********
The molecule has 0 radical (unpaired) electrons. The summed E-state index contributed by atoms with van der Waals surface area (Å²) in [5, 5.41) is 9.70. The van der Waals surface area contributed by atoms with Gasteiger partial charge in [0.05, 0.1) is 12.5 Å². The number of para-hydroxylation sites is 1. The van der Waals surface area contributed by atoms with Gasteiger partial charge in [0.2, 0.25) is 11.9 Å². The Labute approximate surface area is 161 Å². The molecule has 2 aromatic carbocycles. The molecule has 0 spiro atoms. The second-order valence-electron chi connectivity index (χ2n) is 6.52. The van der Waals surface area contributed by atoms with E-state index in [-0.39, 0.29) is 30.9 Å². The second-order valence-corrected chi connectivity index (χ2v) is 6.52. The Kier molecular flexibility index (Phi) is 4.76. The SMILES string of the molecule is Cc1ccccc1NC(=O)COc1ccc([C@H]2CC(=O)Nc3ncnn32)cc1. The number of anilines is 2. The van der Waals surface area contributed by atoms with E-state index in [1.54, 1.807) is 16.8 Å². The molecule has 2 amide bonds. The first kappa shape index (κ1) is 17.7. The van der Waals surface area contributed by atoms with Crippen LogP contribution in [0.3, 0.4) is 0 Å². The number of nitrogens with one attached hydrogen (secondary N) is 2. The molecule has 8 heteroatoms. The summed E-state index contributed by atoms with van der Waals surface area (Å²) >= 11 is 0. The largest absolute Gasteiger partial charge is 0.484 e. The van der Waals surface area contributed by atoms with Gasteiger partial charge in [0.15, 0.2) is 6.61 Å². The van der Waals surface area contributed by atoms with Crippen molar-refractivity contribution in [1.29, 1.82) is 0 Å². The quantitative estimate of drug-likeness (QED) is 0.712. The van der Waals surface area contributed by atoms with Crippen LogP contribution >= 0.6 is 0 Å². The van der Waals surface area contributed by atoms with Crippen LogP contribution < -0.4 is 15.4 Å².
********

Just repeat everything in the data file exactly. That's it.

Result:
The molecule has 0 radical (unpaired) electrons. The summed E-state index contributed by atoms with van der Waals surface area (Å²) in [5, 5.41) is 9.70. The van der Waals surface area contributed by atoms with Gasteiger partial charge in [0.05, 0.1) is 12.5 Å². The number of para-hydroxylation sites is 1. The van der Waals surface area contributed by atoms with Gasteiger partial charge in [0.2, 0.25) is 11.9 Å². The Labute approximate surface area is 161 Å². The molecule has 2 aromatic carbocycles. The molecule has 0 spiro atoms. The second-order valence-electron chi connectivity index (χ2n) is 6.52. The van der Waals surface area contributed by atoms with E-state index in [-0.39, 0.29) is 30.9 Å². The second-order valence-corrected chi connectivity index (χ2v) is 6.52. The Kier molecular flexibility index (Phi) is 4.76. The SMILES string of the molecule is Cc1ccccc1NC(=O)COc1ccc([C@H]2CC(=O)Nc3ncnn32)cc1. The number of anilines is 2. The van der Waals surface area contributed by atoms with E-state index in [1.54, 1.807) is 16.8 Å². The molecule has 2 amide bonds. The first kappa shape index (κ1) is 17.7. The van der Waals surface area contributed by atoms with Crippen LogP contribution in [0.3, 0.4) is 0 Å². The number of nitrogens with one attached hydrogen (secondary N) is 2. The molecule has 8 heteroatoms. The summed E-state index contributed by atoms with van der Waals surface area (Å²) >= 11 is 0. The largest absolute Gasteiger partial charge is 0.484 e. The van der Waals surface area contributed by atoms with Gasteiger partial charge in [0.15, 0.2) is 6.61 Å². The van der Waals surface area contributed by atoms with Crippen molar-refractivity contribution in [1.29, 1.82) is 0 Å². The quantitative estimate of drug-likeness (QED) is 0.712. The van der Waals surface area contributed by atoms with Crippen LogP contribution >= 0.6 is 0 Å². The van der Waals surface area contributed by atoms with Crippen LogP contribution < -0.4 is 15.4 Å².